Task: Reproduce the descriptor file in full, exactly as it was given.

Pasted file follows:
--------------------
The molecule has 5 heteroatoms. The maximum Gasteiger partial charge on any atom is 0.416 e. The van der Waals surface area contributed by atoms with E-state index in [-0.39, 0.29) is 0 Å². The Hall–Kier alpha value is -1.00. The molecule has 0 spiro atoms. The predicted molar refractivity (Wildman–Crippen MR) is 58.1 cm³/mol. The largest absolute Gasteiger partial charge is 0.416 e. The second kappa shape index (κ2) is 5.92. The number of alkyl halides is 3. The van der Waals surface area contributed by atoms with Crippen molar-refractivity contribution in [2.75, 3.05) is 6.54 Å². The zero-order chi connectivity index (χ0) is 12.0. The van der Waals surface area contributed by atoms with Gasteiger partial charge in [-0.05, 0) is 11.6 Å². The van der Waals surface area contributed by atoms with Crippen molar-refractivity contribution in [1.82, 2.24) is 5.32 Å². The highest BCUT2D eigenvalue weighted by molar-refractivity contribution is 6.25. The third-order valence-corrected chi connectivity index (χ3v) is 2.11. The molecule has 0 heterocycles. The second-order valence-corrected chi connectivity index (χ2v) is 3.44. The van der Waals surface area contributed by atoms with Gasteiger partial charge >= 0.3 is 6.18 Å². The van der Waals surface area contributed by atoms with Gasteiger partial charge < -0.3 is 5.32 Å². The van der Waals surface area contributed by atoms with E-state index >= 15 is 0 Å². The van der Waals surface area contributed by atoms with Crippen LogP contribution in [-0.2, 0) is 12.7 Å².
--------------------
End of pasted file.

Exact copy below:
The molecule has 5 heteroatoms. The maximum Gasteiger partial charge on any atom is 0.416 e. The van der Waals surface area contributed by atoms with E-state index in [-0.39, 0.29) is 0 Å². The Hall–Kier alpha value is -1.00. The molecule has 0 spiro atoms. The predicted molar refractivity (Wildman–Crippen MR) is 58.1 cm³/mol. The largest absolute Gasteiger partial charge is 0.416 e. The second kappa shape index (κ2) is 5.92. The number of alkyl halides is 3. The van der Waals surface area contributed by atoms with Crippen molar-refractivity contribution in [2.75, 3.05) is 6.54 Å². The zero-order chi connectivity index (χ0) is 12.0. The van der Waals surface area contributed by atoms with Gasteiger partial charge in [-0.05, 0) is 11.6 Å². The van der Waals surface area contributed by atoms with Crippen molar-refractivity contribution in [1.82, 2.24) is 5.32 Å². The highest BCUT2D eigenvalue weighted by molar-refractivity contribution is 6.25. The third-order valence-corrected chi connectivity index (χ3v) is 2.11. The molecule has 0 heterocycles. The second-order valence-corrected chi connectivity index (χ2v) is 3.44. The van der Waals surface area contributed by atoms with Gasteiger partial charge >= 0.3 is 6.18 Å². The van der Waals surface area contributed by atoms with Gasteiger partial charge < -0.3 is 5.32 Å². The van der Waals surface area contributed by atoms with E-state index >= 15 is 0 Å². The van der Waals surface area contributed by atoms with Crippen LogP contribution in [-0.2, 0) is 12.7 Å².